“Just because Toto Wolff says it, doesn’t mean it’s true” - Formula E boss counters Mercedes complaints about viewership numbers

Formula E CEO Jamie Reigle and Mercedes Executive Director and team principal Toto Wolff (Image courtesy: Formula E images)
Formula E CEO Jamie Reigle (L) and Mercedes Executive Director and team principal Toto Wolff (Image courtesy: Formula E images)

Formula E CEO Jamie Reigle believes that Toto Wolff’s claims about Mercedes pulling out of the championship due to low viewership of the series are not the only reason. The Canadian revealed that the reasons given to him by the Mercedes board were based on a different analysis based on the popularity of the sport.

Countering Wolff’s comments to a question by Sportskeeda in Mexico, Reigle said:

“I can’t comment specifically on Toto’s comments, I read the article and I’ll give you my view. But what is very true, and I’ll go away from Toto and reference other Mercedes board members I spoke with. What they always said was, they have such a big audience with F1 with the success they have had with the last seven or eight years. It’s not about Drive to Survive. Drive to Survive was like a little notch above but Formula 1 has always had whatever it has had with half a billion people watching it. I think Bernie use to claim half a billion people watch every race, definitely not true.”
“The point is they’ve always had a huge audience compared to Formula E. What they (Mercedes) always said was, unless you can demonstrate to us that you are helping us reach new audiences that we are not otherwise reaching through Lewis (Hamilton) and F1, then there is less importance to Formula E for Mercedes Benz. They were super clear and they had a lot of data to show that actually that a lot of people watching Formula E were already watching Formula 1, which is sort of like counterintuitive.”
Better than any piece of paper 😉✍🛞 Signing ceremony with Sanghoon Lee, President of #Hankook Tire Europe and Jamie Reigle, Formula E CEO.

Mercedes boss Toto Wolff claimed that Formula E's low viewership was one of the prime reasons his team did not benefit from the series and decided to withdraw. Countering the claim, the sport’s CEO Reigle acknowledged the statements but explained that the explanation the Mercedes board had given him was slightly different.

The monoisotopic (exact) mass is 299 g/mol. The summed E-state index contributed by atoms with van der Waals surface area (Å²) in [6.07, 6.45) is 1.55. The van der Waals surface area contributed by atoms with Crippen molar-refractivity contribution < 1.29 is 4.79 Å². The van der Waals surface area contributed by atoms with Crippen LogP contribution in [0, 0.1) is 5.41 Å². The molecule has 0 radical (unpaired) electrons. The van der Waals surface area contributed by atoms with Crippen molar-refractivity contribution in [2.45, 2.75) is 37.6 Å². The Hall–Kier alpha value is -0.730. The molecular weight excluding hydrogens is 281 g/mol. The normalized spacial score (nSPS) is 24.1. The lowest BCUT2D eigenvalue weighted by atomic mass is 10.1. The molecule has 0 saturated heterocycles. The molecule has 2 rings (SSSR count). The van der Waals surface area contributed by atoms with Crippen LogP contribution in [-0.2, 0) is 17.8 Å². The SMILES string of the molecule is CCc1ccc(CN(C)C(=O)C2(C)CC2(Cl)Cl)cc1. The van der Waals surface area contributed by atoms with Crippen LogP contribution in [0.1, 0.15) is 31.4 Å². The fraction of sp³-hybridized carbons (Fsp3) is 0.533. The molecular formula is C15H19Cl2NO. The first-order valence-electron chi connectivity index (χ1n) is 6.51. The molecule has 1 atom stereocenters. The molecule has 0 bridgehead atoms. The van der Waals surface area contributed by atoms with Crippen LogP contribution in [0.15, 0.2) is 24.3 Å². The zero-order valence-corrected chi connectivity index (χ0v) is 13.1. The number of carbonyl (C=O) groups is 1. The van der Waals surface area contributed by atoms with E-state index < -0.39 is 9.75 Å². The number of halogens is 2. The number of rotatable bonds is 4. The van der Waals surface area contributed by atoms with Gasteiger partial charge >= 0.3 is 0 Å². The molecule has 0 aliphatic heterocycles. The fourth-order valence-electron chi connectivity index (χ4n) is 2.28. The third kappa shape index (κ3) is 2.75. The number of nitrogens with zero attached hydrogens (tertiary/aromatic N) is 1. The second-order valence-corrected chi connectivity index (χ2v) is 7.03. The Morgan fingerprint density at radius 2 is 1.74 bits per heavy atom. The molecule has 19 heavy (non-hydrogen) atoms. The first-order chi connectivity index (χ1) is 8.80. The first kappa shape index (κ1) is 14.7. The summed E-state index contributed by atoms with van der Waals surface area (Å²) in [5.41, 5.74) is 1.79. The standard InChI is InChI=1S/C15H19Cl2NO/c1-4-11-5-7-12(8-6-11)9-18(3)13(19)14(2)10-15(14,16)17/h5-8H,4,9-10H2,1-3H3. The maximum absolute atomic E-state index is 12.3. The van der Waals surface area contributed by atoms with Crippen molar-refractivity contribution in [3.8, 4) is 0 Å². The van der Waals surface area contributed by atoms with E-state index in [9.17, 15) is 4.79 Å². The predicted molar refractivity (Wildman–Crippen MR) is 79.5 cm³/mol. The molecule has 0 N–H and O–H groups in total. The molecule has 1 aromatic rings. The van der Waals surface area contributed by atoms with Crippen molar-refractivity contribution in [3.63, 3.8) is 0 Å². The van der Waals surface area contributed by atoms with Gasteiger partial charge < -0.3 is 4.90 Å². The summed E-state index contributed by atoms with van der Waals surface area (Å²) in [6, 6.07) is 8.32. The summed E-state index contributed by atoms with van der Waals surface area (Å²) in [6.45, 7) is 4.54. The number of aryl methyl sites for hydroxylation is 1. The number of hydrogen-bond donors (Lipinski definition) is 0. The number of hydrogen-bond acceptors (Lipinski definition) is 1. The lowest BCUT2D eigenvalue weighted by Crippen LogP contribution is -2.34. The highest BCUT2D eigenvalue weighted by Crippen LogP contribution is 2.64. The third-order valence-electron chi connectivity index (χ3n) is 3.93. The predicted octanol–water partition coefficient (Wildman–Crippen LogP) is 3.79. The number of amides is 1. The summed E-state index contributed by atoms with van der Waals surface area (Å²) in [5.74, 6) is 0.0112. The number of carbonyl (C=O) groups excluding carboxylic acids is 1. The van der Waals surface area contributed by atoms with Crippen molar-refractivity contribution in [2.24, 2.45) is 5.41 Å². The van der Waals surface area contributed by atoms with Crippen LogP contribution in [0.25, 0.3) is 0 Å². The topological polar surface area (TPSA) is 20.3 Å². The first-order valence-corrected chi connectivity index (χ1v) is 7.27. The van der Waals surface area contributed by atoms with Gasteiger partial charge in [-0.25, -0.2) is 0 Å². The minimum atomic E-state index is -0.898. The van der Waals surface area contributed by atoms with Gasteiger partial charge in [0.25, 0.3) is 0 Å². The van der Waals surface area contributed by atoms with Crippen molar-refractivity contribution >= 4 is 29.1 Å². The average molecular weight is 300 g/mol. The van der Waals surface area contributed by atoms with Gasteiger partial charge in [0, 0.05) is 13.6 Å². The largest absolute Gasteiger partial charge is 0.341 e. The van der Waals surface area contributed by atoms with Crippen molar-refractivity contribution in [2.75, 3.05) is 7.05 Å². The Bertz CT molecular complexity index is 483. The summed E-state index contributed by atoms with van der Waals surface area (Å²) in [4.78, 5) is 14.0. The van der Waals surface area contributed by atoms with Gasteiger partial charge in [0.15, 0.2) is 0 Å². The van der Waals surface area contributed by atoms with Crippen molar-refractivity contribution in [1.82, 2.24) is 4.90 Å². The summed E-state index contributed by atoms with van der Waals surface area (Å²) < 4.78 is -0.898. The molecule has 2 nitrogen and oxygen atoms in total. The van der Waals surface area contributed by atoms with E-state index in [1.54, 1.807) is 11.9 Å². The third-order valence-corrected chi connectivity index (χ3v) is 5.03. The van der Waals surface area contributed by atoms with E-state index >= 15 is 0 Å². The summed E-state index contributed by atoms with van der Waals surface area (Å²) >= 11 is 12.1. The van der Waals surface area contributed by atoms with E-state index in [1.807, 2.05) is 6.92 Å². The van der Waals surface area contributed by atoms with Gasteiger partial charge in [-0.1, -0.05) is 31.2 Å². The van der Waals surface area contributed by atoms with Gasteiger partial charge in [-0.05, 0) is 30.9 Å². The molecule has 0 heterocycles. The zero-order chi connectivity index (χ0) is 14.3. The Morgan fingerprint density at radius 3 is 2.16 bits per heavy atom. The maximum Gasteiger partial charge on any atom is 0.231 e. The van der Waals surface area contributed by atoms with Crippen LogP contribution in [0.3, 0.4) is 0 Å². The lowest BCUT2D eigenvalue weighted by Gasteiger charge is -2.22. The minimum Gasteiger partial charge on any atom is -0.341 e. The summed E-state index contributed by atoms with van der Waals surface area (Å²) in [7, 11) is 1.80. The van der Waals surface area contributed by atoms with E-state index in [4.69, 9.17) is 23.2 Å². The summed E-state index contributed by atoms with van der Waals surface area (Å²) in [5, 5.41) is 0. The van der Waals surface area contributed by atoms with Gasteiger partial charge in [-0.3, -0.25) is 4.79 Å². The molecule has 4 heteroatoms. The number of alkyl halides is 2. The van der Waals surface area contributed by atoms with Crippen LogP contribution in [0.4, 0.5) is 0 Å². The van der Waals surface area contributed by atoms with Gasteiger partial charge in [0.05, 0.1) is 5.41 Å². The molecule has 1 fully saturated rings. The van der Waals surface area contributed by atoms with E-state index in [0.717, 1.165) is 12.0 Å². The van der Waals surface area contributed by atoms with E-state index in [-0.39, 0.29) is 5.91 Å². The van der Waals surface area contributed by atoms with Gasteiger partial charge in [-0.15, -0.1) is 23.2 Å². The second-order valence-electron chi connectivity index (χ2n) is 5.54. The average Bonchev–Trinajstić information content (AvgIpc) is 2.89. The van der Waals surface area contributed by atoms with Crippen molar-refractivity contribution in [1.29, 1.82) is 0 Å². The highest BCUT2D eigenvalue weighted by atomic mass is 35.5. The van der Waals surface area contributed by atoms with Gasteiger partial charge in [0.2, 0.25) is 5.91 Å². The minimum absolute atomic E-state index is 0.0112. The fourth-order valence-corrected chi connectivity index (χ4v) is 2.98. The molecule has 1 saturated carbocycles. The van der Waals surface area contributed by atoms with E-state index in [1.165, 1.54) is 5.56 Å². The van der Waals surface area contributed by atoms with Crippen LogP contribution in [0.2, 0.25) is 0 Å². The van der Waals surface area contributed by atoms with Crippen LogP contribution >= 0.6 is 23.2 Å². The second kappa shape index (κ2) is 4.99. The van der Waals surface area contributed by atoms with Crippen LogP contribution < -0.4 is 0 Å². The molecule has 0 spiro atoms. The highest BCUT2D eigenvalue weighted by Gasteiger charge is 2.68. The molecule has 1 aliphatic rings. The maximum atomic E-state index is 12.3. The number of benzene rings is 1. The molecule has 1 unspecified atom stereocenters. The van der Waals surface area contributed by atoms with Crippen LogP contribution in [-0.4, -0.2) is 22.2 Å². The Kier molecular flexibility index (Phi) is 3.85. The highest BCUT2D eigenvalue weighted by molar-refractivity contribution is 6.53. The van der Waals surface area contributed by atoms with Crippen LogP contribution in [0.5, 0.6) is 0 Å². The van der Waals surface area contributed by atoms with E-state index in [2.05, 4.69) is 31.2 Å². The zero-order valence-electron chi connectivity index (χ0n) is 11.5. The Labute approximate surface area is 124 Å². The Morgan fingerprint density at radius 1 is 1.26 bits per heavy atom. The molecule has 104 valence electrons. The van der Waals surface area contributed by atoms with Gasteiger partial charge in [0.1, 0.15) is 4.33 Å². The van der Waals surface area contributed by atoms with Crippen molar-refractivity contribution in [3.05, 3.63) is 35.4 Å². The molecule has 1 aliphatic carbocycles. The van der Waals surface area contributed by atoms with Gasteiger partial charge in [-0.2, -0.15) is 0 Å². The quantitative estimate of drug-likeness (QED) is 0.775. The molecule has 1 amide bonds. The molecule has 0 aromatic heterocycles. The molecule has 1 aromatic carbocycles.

The Canadian believes the reason behind Mercedes choosing to discontinue their Formula E participation was twofold: their inability to tap into audiences beyond the existing motorsport ones that followed F1, as well as those beyond what Mercedes already had with its F1 team and drivers. Reigle revealed that Mercedes presented an analysis where they were not gaining traction into newer audiences that befitted their sales or brand beyond the existing ones.

Although Formula E audiences have doubled since then, Reigle feels they are still a small series compared to the F1 audience. He explained that the new audiences that they strive to tap into are general sporting fans who do not identify particularly as motorsport fans but don’t mind following a sport like FE. So, although he felt Mercedes' reasons were valid, he suggested that Wolff’s claims are not an indicator or verdict of the sport’s progress.

Explaining the situation with Mercedes and their fan base further, the Formula E CEO added:

“And then there are people who say it’s not that they are against motorsport but they don’t identify as motorsport fans and are sporting fans maybe like cricket, hockey where I am from but they care about the environment and then they say this is like a new thing, I’ll look at that. That’s a really interesting market, but there are a lot more of those people than these people but they are not naturally associated with sports and we got to work harder to bring them.”
“So I think when I read Toto’s comments I think he was referring to that analysis, so that wasn’t like a surprise to me. Now what I said before our live audience is up 2x but the reality is if you’re measuring it in context with how big Lewis’ social channels are and Mercedes’ TV audience are, of course, we are small. Now Zak Brown (McLaren CEO) took the opposite decision, he’s in Formula 1, he came in, ask him why he came in, but I have my view. But just because Toto Wolff says it, it isn’t true.”

Formula E CEO agrees that the sport needs a creative social media and branding strategy in place to grow further

Upon being questioned by Sportskeeda, Jamie Reigle conceded that Formula E needed a more creative branding and digital promotion strategy similar to the one adopted by their gasoline counterpart F1. The electric racing series' CEO revealed that he strongly believed that the sport needed a change in its sporting format and promotion, and not enough was done on the social media or digital front.

On whether Formula E needs a creative media strategy, Reigle spoke to Sportskeeda in Mexico, saying:

“A couple of thoughts. Like a short answer to your question is Yes, and that’s what we are trying to do. I was a big believer that we didn’t address our sporting format, we didn’t do much social media promotion such as influencers, etc, and whatever it took. At the end of the day, this sport is incredible and isn’t perceived to be top tier it’s not gonna help right? So that was really important for me.”
#FormulaEUnplugged season 1 6 episodes are now streaming @DisneyPlusHS English

Since last season, Formula E has tweaked its qualifying format and made further changes to its sporting format. The introduction of Gen3 cars has ushered a new era into the sport on the technical front, but on the digital front, they also have their own behind-the-scenes series called "Unplugged," featuring their eighth season and is similar to "Drive to Survive," which helps fans understand their series better.

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Edited by Anurag C
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